Study: Women who have babies after 33 live longer

Women who have kids after 33 are twice as likely to live to 95 or older than those who stopped having babies before age 30, a new Boston University School of Medicine study found. 
“Of course this does not mean women should wait to have children at older ages in order to improve their own chances of living longer,” study co-author Thomas Perls, a professor of medicine at BU said. “The natural ability to have a child at an older age likely indicates that a woman’s reproductive system is aging slowly, and therefore so is the rest of her body.”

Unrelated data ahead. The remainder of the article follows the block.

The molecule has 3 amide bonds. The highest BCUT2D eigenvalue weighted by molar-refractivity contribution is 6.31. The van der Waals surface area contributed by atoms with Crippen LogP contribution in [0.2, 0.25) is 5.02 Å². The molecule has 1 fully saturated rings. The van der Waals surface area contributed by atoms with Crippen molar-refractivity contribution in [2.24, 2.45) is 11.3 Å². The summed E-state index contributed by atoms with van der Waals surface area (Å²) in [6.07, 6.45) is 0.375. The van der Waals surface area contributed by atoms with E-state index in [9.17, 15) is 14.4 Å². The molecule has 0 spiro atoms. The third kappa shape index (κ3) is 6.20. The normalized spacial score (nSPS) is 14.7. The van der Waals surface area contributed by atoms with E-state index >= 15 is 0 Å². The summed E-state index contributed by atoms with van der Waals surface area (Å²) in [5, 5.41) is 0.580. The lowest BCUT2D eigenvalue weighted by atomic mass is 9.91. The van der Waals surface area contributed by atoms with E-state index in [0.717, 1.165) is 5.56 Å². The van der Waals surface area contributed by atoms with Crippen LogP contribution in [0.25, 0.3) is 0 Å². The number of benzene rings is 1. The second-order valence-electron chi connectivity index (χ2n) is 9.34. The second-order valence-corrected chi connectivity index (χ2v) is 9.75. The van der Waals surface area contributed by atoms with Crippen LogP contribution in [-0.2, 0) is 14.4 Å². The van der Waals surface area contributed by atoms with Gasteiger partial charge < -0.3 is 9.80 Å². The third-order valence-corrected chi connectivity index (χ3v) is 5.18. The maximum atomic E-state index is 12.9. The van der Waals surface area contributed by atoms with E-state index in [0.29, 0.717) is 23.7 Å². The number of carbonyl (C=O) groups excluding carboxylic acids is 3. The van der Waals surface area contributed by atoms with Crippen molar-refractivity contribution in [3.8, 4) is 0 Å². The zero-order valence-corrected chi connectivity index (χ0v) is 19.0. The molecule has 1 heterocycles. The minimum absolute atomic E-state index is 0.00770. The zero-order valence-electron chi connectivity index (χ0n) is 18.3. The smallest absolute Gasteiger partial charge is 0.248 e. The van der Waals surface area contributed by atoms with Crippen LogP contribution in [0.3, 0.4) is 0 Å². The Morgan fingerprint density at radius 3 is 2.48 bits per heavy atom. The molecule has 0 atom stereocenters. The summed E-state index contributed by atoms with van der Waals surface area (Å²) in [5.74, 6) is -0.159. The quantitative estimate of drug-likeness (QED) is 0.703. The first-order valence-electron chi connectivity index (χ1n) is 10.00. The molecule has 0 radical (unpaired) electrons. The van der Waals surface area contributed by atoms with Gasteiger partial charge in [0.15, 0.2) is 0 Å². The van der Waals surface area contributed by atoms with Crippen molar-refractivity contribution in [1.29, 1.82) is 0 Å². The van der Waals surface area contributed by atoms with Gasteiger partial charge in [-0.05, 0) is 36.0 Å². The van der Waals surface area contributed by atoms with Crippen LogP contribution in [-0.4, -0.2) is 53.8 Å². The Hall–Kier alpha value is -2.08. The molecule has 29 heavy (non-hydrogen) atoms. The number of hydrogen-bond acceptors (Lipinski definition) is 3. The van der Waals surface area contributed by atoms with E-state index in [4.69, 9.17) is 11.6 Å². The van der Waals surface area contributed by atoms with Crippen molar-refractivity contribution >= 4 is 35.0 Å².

Researchers of the study published in the journal Menopause said the link exists because gene variations that enable women to have babies by natural means at a later age may also be tied to living longer lives. 
“If a woman has those variants, she is able to reproduce and bear children for a longer period of time, increasing her chances of passing down those genes to the next generation,” Perls said.
This is the last of a series of studies that netted similar findings. An earlier study from the New England Centenarian Study found that women who had children after the age of 40 were four times more likely to live to 100 than women who had their last child at a younger age.

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